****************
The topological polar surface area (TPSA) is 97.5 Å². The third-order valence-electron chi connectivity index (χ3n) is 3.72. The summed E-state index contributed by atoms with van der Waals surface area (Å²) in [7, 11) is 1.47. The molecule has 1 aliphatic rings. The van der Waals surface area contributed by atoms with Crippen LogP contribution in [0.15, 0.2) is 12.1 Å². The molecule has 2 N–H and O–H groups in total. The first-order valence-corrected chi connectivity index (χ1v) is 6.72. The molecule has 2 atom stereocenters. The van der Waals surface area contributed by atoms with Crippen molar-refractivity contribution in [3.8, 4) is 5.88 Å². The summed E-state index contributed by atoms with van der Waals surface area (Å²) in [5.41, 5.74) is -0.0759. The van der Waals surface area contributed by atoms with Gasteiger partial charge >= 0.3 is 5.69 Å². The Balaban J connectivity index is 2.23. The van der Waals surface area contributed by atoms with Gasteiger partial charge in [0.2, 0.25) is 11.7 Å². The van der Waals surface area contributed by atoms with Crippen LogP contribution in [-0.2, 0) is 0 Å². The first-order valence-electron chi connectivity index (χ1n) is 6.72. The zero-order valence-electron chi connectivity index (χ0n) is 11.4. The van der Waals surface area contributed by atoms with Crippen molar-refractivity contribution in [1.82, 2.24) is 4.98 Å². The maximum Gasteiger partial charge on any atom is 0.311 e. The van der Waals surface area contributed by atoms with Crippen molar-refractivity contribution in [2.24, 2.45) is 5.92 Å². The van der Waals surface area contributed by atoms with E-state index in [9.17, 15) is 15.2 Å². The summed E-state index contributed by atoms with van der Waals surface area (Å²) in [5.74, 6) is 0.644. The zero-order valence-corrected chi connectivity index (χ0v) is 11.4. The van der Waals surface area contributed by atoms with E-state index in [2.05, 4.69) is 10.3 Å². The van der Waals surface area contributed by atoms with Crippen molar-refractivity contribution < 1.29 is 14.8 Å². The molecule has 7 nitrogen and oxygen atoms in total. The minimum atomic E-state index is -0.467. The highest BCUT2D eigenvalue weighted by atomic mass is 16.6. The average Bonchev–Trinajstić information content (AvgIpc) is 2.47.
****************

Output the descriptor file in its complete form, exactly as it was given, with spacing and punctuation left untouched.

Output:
The topological polar surface area (TPSA) is 97.5 Å². The third-order valence-electron chi connectivity index (χ3n) is 3.72. The summed E-state index contributed by atoms with van der Waals surface area (Å²) in [7, 11) is 1.47. The molecule has 1 aliphatic rings. The van der Waals surface area contributed by atoms with Crippen LogP contribution in [0.15, 0.2) is 12.1 Å². The molecule has 2 N–H and O–H groups in total. The first-order valence-corrected chi connectivity index (χ1v) is 6.72. The molecule has 2 atom stereocenters. The van der Waals surface area contributed by atoms with Crippen molar-refractivity contribution in [3.8, 4) is 5.88 Å². The summed E-state index contributed by atoms with van der Waals surface area (Å²) in [5.41, 5.74) is -0.0759. The van der Waals surface area contributed by atoms with Gasteiger partial charge >= 0.3 is 5.69 Å². The Balaban J connectivity index is 2.23. The van der Waals surface area contributed by atoms with Gasteiger partial charge in [0.2, 0.25) is 11.7 Å². The van der Waals surface area contributed by atoms with Crippen LogP contribution in [-0.2, 0) is 0 Å². The first-order valence-electron chi connectivity index (χ1n) is 6.72. The zero-order valence-electron chi connectivity index (χ0n) is 11.4. The van der Waals surface area contributed by atoms with Crippen molar-refractivity contribution in [1.82, 2.24) is 4.98 Å². The maximum Gasteiger partial charge on any atom is 0.311 e. The van der Waals surface area contributed by atoms with Crippen molar-refractivity contribution in [2.24, 2.45) is 5.92 Å². The van der Waals surface area contributed by atoms with E-state index in [9.17, 15) is 15.2 Å². The summed E-state index contributed by atoms with van der Waals surface area (Å²) in [5.74, 6) is 0.644. The zero-order valence-corrected chi connectivity index (χ0v) is 11.4. The van der Waals surface area contributed by atoms with E-state index in [2.05, 4.69) is 10.3 Å². The van der Waals surface area contributed by atoms with Crippen molar-refractivity contribution < 1.29 is 14.8 Å². The molecule has 7 nitrogen and oxygen atoms in total. The minimum atomic E-state index is -0.467. The highest BCUT2D eigenvalue weighted by atomic mass is 16.6. The average Bonchev–Trinajstić information content (AvgIpc) is 2.47.